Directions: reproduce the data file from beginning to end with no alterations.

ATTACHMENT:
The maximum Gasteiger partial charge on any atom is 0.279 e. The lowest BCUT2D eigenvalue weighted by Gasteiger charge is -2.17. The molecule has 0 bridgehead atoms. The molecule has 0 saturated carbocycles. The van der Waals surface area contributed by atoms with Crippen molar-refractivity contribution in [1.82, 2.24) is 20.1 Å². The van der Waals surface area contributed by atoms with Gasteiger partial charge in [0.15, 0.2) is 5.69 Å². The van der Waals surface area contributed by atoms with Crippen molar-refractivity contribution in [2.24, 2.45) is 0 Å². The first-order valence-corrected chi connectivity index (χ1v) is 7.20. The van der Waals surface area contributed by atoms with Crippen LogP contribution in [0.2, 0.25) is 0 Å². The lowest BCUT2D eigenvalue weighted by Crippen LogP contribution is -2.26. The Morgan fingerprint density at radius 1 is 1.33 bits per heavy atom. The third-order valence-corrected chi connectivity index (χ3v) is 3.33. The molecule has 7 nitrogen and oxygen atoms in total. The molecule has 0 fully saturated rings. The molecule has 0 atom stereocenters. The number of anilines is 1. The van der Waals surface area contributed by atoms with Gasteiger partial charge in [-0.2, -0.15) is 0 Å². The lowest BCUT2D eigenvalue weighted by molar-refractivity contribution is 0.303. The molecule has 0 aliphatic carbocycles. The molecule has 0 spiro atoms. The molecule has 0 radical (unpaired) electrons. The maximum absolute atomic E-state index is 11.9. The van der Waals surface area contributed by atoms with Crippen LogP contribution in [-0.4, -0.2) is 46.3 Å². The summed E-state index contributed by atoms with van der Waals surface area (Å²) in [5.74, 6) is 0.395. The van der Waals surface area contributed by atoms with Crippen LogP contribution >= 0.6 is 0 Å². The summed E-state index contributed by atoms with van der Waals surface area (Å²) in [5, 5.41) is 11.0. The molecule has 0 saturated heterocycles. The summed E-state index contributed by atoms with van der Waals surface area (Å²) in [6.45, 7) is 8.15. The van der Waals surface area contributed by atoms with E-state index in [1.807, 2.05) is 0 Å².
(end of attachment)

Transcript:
The maximum Gasteiger partial charge on any atom is 0.279 e. The lowest BCUT2D eigenvalue weighted by Gasteiger charge is -2.17. The molecule has 0 bridgehead atoms. The molecule has 0 saturated carbocycles. The van der Waals surface area contributed by atoms with Crippen molar-refractivity contribution in [1.82, 2.24) is 20.1 Å². The van der Waals surface area contributed by atoms with Gasteiger partial charge in [0.15, 0.2) is 5.69 Å². The van der Waals surface area contributed by atoms with Crippen molar-refractivity contribution in [2.24, 2.45) is 0 Å². The first-order valence-corrected chi connectivity index (χ1v) is 7.20. The van der Waals surface area contributed by atoms with Crippen LogP contribution in [0.2, 0.25) is 0 Å². The lowest BCUT2D eigenvalue weighted by Crippen LogP contribution is -2.26. The Morgan fingerprint density at radius 1 is 1.33 bits per heavy atom. The third-order valence-corrected chi connectivity index (χ3v) is 3.33. The molecule has 7 nitrogen and oxygen atoms in total. The molecule has 0 fully saturated rings. The molecule has 0 atom stereocenters. The number of anilines is 1. The van der Waals surface area contributed by atoms with Gasteiger partial charge in [-0.2, -0.15) is 0 Å². The lowest BCUT2D eigenvalue weighted by molar-refractivity contribution is 0.303. The molecule has 0 aliphatic carbocycles. The molecule has 0 spiro atoms. The molecule has 0 radical (unpaired) electrons. The maximum absolute atomic E-state index is 11.9. The van der Waals surface area contributed by atoms with Crippen LogP contribution in [-0.4, -0.2) is 46.3 Å². The summed E-state index contributed by atoms with van der Waals surface area (Å²) in [5.74, 6) is 0.395. The van der Waals surface area contributed by atoms with Crippen LogP contribution >= 0.6 is 0 Å². The summed E-state index contributed by atoms with van der Waals surface area (Å²) in [5, 5.41) is 11.0. The molecule has 0 saturated heterocycles. The summed E-state index contributed by atoms with van der Waals surface area (Å²) in [6.45, 7) is 8.15. The van der Waals surface area contributed by atoms with E-state index in [1.807, 2.05) is 0 Å².